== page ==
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  • Writer's pictureJoanne Jacobs

Happy talk backfire: Parents don't realize their kids need help

Parents aren't clamoring to sign up their kids for tutoring, summer school or other academic supports, because they don't realize how much learning their children lost during the pandemic, concludes a study by Dan Silver, Anna Saavedra and Morgan Polikoff.

Teachers kept grades high during remote schooling, and tests were canceled.

Researchers believe "both educators and parents may not understand the extent of pandemic learning loss and that parents may simply be burned out after years of increased pandemic demands on them and their families."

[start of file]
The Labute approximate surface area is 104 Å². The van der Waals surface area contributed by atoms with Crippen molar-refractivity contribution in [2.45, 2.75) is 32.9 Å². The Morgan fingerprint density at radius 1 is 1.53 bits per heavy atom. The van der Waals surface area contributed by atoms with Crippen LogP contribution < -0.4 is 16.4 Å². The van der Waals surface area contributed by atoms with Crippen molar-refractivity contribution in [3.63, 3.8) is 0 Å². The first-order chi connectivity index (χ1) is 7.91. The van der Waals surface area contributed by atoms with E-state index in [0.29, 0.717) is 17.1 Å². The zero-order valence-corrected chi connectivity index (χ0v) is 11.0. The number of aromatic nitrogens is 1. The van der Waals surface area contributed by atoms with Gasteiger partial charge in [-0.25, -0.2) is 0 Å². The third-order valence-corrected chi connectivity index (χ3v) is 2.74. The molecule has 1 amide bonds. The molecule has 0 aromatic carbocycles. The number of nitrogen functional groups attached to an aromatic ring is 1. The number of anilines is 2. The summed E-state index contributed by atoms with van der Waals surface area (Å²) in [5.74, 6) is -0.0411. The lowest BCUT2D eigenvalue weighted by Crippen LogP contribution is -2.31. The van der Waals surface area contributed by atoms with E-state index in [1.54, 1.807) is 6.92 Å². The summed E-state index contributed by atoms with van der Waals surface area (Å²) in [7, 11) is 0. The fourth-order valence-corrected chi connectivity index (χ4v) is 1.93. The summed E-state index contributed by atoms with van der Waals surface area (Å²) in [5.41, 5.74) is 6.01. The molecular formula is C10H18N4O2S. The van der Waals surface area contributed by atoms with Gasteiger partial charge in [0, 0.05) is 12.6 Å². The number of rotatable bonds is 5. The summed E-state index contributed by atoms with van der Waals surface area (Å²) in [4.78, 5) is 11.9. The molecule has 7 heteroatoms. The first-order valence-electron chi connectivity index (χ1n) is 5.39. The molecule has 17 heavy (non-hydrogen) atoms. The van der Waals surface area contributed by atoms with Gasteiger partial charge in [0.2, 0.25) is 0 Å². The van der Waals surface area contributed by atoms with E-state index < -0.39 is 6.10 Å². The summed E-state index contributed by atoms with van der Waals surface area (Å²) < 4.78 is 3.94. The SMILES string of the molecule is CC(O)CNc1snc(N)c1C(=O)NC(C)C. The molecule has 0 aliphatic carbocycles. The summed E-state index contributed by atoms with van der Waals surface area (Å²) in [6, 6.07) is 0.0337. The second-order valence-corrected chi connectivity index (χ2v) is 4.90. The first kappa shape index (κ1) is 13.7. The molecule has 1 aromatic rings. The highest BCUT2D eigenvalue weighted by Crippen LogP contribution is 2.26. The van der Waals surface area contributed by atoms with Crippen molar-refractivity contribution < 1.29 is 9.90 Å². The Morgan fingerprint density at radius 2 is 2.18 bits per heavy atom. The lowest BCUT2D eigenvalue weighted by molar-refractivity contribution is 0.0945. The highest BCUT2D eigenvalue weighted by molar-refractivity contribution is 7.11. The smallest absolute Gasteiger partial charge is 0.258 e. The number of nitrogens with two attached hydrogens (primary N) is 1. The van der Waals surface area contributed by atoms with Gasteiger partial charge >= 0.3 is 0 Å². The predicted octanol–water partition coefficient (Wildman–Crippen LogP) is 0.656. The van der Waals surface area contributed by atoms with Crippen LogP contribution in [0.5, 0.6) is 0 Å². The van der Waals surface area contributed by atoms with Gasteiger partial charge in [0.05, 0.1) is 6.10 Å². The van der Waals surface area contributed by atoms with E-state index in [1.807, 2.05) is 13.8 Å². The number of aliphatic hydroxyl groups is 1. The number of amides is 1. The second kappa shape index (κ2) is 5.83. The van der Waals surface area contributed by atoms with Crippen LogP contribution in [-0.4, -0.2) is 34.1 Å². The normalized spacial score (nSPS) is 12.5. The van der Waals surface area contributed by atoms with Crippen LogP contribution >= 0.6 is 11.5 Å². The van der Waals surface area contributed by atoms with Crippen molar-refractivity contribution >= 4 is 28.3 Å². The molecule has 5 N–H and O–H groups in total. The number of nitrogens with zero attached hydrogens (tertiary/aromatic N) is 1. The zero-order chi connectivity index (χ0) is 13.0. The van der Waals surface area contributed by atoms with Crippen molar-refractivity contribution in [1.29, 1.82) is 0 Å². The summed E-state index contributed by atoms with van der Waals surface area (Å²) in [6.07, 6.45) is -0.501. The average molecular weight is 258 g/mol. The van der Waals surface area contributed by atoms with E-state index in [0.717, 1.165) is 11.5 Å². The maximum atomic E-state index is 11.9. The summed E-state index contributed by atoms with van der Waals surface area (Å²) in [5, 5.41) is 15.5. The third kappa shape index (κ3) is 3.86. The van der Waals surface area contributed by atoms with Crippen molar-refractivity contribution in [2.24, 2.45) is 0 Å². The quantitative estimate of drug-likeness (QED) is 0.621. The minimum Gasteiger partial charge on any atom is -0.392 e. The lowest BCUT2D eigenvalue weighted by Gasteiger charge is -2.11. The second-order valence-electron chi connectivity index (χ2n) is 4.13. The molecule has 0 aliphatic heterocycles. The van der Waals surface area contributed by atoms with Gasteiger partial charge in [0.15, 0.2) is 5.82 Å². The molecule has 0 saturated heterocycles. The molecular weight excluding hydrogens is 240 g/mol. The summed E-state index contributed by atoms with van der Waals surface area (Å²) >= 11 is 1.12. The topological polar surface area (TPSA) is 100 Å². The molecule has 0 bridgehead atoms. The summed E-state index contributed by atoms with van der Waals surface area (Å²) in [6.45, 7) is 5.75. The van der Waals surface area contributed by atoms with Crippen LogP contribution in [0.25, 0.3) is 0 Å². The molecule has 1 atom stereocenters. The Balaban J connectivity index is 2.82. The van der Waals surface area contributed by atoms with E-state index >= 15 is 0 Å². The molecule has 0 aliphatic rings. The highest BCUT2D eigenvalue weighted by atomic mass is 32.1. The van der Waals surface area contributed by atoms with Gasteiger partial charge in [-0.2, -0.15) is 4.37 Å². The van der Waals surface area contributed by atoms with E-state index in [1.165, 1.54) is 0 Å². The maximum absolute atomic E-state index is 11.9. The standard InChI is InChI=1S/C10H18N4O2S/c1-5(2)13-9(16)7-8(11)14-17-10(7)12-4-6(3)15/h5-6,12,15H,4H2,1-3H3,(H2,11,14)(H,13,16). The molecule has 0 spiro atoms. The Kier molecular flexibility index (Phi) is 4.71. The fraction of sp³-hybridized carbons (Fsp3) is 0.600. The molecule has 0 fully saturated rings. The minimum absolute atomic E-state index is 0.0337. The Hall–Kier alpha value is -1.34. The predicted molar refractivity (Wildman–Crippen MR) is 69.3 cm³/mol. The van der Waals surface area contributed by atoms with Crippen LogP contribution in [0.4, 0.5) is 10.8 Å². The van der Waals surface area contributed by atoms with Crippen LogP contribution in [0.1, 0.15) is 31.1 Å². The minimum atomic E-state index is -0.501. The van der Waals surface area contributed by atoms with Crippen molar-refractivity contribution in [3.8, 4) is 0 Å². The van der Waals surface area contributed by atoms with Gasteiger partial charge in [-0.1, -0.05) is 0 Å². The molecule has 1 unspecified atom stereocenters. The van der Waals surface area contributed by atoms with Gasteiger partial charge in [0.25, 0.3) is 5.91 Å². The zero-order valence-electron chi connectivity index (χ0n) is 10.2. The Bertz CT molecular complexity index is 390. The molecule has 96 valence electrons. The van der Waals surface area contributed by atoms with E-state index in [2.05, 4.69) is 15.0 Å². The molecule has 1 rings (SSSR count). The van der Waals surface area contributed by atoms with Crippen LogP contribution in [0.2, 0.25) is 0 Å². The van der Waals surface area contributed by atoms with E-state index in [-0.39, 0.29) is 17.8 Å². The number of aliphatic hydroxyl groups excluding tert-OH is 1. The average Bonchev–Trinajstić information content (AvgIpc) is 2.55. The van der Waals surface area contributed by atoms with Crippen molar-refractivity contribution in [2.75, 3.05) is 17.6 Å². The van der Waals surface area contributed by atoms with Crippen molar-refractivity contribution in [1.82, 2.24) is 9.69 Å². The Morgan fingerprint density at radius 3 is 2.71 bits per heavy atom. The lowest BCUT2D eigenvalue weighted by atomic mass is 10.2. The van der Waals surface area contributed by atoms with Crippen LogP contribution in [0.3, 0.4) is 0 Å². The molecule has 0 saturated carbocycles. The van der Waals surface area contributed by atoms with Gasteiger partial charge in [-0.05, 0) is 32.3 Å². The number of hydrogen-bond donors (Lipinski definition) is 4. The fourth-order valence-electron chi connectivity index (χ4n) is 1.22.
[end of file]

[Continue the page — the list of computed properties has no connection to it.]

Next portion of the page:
It's bad. "Children attending primarily in-person during the 2020-2021 school year on average lost about a quarter of an academic year of annual progress relative to measured math and reading performance pre-pandemic," Silver, Saavedra and Polikoff write. Those who were mostly remote between spring 2020 and spring 2022 "lost closer to half of an academic year." "Students of color and those from lower-income households" spent the most time out of school and lost the most academically.

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